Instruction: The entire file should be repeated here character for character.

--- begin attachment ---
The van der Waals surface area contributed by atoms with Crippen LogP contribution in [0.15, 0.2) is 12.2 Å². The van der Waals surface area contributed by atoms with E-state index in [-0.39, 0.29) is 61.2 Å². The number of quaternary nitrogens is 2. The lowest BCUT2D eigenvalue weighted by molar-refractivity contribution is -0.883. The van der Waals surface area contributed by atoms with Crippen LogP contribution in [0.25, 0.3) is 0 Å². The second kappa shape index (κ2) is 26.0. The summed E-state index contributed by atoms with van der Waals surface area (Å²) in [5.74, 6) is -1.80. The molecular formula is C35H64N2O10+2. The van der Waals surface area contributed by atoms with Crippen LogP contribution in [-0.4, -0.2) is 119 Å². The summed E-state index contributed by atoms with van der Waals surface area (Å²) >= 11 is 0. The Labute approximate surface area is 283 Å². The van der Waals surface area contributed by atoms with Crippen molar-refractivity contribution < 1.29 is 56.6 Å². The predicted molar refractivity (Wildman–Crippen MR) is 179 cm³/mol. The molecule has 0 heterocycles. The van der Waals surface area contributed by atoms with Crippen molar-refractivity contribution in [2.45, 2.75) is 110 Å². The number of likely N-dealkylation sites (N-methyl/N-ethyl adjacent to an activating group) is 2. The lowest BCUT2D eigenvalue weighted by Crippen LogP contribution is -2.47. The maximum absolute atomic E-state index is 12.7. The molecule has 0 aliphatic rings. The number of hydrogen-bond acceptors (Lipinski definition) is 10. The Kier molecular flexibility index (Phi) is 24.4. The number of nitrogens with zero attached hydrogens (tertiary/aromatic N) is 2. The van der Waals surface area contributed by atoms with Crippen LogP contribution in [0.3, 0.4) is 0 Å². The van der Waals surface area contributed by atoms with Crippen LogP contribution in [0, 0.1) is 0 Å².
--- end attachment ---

The van der Waals surface area contributed by atoms with Crippen LogP contribution in [0.15, 0.2) is 12.2 Å². The van der Waals surface area contributed by atoms with E-state index in [-0.39, 0.29) is 61.2 Å². The number of quaternary nitrogens is 2. The lowest BCUT2D eigenvalue weighted by molar-refractivity contribution is -0.883. The van der Waals surface area contributed by atoms with Crippen LogP contribution in [0.25, 0.3) is 0 Å². The second kappa shape index (κ2) is 26.0. The summed E-state index contributed by atoms with van der Waals surface area (Å²) in [5.74, 6) is -1.80. The molecular formula is C35H64N2O10+2. The van der Waals surface area contributed by atoms with Crippen LogP contribution in [-0.4, -0.2) is 119 Å². The summed E-state index contributed by atoms with van der Waals surface area (Å²) >= 11 is 0. The Labute approximate surface area is 283 Å². The van der Waals surface area contributed by atoms with Crippen molar-refractivity contribution < 1.29 is 56.6 Å². The predicted molar refractivity (Wildman–Crippen MR) is 179 cm³/mol. The molecule has 0 heterocycles. The van der Waals surface area contributed by atoms with Crippen molar-refractivity contribution in [2.45, 2.75) is 110 Å². The number of likely N-dealkylation sites (N-methyl/N-ethyl adjacent to an activating group) is 2. The lowest BCUT2D eigenvalue weighted by Crippen LogP contribution is -2.47. The maximum absolute atomic E-state index is 12.7. The molecule has 0 aliphatic rings. The number of hydrogen-bond acceptors (Lipinski definition) is 10. The Kier molecular flexibility index (Phi) is 24.4. The number of nitrogens with zero attached hydrogens (tertiary/aromatic N) is 2. The van der Waals surface area contributed by atoms with Crippen LogP contribution in [0.3, 0.4) is 0 Å². The van der Waals surface area contributed by atoms with Crippen LogP contribution in [0, 0.1) is 0 Å².